The Board affirmed refusals to register the marks NP--- and SL --- for "sealant compounds for joints," finding them to be "phantom" marks and thus ineligible for registration. The "variable designation ---" in each mark "represents up to three numeric digits." Applicant unsuccessfully maintained that, because the variable element is limited in number of combinations, the marks will be readily searchable and will provide adequate notice to other trademark users. In re Construction Research & Technology GmbH, Serial Nos. 86433989 and 86434029 (May 17, 2017) [precedential] (Opinion by Judge Wellington).

Under the Trademark Act, an application may seek registration of only one mark. "A mark that contains a changeable or phantom element resulting in possibly more than one mark is generally refused registration." In re Primo Water Corp. 87 USPQ2d 1376, 1378 (TTAB 2008). The CAFC explained the reasoning for this rule:

[T]he mark, as registered must accurately reflect the way it is used in commerce so that someone who searches the registry for the mark, or a similar mark, will locate the registered mark. ‘Phantom’ marks . . . encompass too many combinations and permutations to make a thorough and effective search possible. The registration of such marks does not provide proper notice to other trademark users, thus failing to help bring order to the marketplace and defeating one of the vital purposes of federal trademark registration. In re Int’l Flavors & Fragrances Inc., 51 USPQ2d 1513, 1517-18 (Fed. Cir. 1999).

Applicant pointed to In re Dial-A-Mattress Operating Corp., 57 USPQ2d 1807, 1813 (Fed. Cir. 2001), and In re Data Packaging, 172 USPQ 396 (CCPA 1972), in asserting that the inclusion of a phantom element does not always preclude registrability of a mark. In Dial-A-Mattress, the CAFC concluded that (212) M-A-T-T-R-E-S (the "(212)" portion of the mark being depicted in broken lines to indicate that "the area code will change") was registrable because the variable element comprised "an area code, the possibilities of which are limited by the offerings of the telephone companies." In Data Packaging, the CCPA held that a mark consisting of a colored, narrow, annular band in a specific location on a computer tape reel was registrable, even though not limited to a particular color, because "the description of [the] mark ... is neither indefinite nor unduly broad. A competing manufacturer can ascertain from reading the description of the mark ... exactly what design appellant regards as a his trademark and can govern its selection of its own mark accordingly, with no fear of inadvertent infringement." 172 USPQ at 398.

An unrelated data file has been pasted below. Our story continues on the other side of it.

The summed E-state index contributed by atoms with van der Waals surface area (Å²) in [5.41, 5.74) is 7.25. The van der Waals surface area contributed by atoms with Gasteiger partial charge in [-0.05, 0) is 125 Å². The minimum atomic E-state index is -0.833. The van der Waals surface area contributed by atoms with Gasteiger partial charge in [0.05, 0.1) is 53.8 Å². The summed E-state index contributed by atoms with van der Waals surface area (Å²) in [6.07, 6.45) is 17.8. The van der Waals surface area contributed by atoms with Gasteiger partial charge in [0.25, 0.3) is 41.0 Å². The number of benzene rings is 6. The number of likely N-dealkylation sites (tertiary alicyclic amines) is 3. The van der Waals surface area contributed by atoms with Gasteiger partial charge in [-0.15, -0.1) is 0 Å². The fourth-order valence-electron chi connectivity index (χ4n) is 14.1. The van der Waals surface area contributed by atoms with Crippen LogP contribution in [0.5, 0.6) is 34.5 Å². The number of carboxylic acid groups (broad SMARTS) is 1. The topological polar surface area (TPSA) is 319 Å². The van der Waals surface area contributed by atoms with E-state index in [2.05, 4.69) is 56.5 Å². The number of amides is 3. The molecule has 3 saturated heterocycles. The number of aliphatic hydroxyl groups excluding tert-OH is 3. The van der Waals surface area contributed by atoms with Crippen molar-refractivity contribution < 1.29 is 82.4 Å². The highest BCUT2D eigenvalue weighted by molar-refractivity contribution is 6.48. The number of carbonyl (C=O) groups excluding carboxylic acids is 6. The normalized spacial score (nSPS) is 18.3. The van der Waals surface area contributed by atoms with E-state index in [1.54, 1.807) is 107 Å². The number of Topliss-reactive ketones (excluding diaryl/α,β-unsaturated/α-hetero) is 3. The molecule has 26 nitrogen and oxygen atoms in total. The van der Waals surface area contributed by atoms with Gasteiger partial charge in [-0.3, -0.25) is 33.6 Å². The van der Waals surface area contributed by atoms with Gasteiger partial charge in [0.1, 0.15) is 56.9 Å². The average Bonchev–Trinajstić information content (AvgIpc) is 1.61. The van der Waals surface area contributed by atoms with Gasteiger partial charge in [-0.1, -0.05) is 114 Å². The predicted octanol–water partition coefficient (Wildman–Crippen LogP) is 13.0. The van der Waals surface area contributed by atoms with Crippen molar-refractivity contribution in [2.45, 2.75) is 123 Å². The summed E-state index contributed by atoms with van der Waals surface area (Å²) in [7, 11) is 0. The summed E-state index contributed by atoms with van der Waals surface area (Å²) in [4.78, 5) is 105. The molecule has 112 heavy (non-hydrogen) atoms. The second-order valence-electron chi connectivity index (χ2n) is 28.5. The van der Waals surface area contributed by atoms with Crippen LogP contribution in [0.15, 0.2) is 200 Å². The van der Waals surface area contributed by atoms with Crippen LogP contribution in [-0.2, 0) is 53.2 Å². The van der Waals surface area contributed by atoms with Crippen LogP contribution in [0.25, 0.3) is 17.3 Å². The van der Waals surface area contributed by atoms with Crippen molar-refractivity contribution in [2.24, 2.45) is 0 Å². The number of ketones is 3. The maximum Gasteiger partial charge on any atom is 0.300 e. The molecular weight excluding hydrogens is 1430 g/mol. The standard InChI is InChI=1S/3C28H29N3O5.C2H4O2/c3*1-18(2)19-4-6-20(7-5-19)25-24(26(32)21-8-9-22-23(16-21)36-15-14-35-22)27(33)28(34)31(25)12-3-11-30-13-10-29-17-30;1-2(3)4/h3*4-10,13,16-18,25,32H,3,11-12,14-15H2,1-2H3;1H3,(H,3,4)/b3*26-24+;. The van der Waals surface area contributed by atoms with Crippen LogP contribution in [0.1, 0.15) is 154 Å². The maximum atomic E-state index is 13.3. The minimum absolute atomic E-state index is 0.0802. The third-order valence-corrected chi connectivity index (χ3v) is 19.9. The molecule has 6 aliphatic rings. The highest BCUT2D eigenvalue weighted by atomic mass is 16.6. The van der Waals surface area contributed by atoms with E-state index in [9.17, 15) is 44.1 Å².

The TMEP states that a mark with a changeable element may be registrable if the element is limited in possible variations such that adequate notice is given to allow an effective Section 2(d) search. As an example, the mark T. MARKEY TRADEMARK EXHIBITION 2*** would be registrable, where the asterisks represent elements to indicate different years. TMEP Section 1214.01 (Apr. 2017).

Unlike those marks, the applied-for marks do not pass muster. One is left to guess not only what combination "up to three digits" will be used, but also "what permutations of those combinations will be used." There are at least a thousand possible marks in each case, "which is nothing if not overly broad." Moreover, it is unclear what significance, if any, each possible number combination might have. For example, they could represent "the number of a particular series or version of a product, a physical characteristic or something else of utilitarian significance to the potential consumer.

That is, Applicant is seeking to register multiple marks and the public cannot predict what marks will be covered by any resulting registrations. In sum, by way of the phantom element in each of the two applied-for marks, Applicant is improperly seeking to register not two, but over two thousand different marks and, in each case, this would be in violation of the one mark per application requirement of the Trademark Act and would run counter to the policy underlying the rule against registering phantom marks.

The marks here at issue "contrast sharply" with the mark in Dial-A-Mattress. There, "it was clear from the drawing itself" that the phantom element represented a telephone area code." [Emphasis by the Board]. Any change in area code would have no impact on the overall meaning or commercial impression. Here, however, the missing information could be much more wide-ranging than area codes, and could be interpreted differently, depending on the context.

Similarly, in Data Packaging the design mark was described with sufficient definiteness and the number of potential marks was not overly broad, so that competitors were on notice and could govern the selection of their marks accordingly.

Here, we find that if Applicant’s marks are allowed to register, there would be insufficient constructive notice to the public regarding the extent of protection that should be accorded to these marks, and the USPTO would be unable to adequately fulfill its duty to conduct searches and determine registrability of these marks.

The Board therefore affirmed the refusals under Section 1 and 45 of the Trademark Act.